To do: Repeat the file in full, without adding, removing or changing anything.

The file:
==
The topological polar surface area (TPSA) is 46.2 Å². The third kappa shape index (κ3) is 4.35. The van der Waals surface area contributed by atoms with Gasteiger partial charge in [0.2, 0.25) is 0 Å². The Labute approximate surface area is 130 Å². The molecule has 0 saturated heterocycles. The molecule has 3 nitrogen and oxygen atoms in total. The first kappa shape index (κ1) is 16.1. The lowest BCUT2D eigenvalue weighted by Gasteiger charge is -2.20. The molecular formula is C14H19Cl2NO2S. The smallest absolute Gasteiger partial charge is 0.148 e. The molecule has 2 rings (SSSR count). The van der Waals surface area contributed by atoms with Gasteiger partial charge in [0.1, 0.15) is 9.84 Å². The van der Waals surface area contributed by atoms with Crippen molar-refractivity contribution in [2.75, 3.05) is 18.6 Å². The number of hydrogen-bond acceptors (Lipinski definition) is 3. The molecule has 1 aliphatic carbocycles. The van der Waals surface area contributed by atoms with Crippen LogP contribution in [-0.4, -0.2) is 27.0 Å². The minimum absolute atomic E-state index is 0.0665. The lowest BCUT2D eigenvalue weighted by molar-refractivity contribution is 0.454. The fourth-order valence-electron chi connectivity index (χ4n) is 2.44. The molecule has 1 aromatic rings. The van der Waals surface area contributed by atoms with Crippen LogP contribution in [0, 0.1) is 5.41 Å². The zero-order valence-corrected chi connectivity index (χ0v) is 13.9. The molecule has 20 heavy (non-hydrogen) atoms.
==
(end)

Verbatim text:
The topological polar surface area (TPSA) is 46.2 Å². The third kappa shape index (κ3) is 4.35. The van der Waals surface area contributed by atoms with Gasteiger partial charge in [0.2, 0.25) is 0 Å². The Labute approximate surface area is 130 Å². The molecule has 0 saturated heterocycles. The molecule has 3 nitrogen and oxygen atoms in total. The first kappa shape index (κ1) is 16.1. The lowest BCUT2D eigenvalue weighted by Gasteiger charge is -2.20. The molecular formula is C14H19Cl2NO2S. The smallest absolute Gasteiger partial charge is 0.148 e. The molecule has 2 rings (SSSR count). The van der Waals surface area contributed by atoms with Gasteiger partial charge in [0.1, 0.15) is 9.84 Å². The van der Waals surface area contributed by atoms with Crippen molar-refractivity contribution in [2.75, 3.05) is 18.6 Å². The number of hydrogen-bond acceptors (Lipinski definition) is 3. The molecule has 1 aliphatic carbocycles. The van der Waals surface area contributed by atoms with Crippen LogP contribution in [-0.4, -0.2) is 27.0 Å². The minimum absolute atomic E-state index is 0.0665. The lowest BCUT2D eigenvalue weighted by molar-refractivity contribution is 0.454. The fourth-order valence-electron chi connectivity index (χ4n) is 2.44. The molecule has 1 aromatic rings. The van der Waals surface area contributed by atoms with Crippen LogP contribution in [0, 0.1) is 5.41 Å². The zero-order valence-corrected chi connectivity index (χ0v) is 13.9. The molecule has 20 heavy (non-hydrogen) atoms.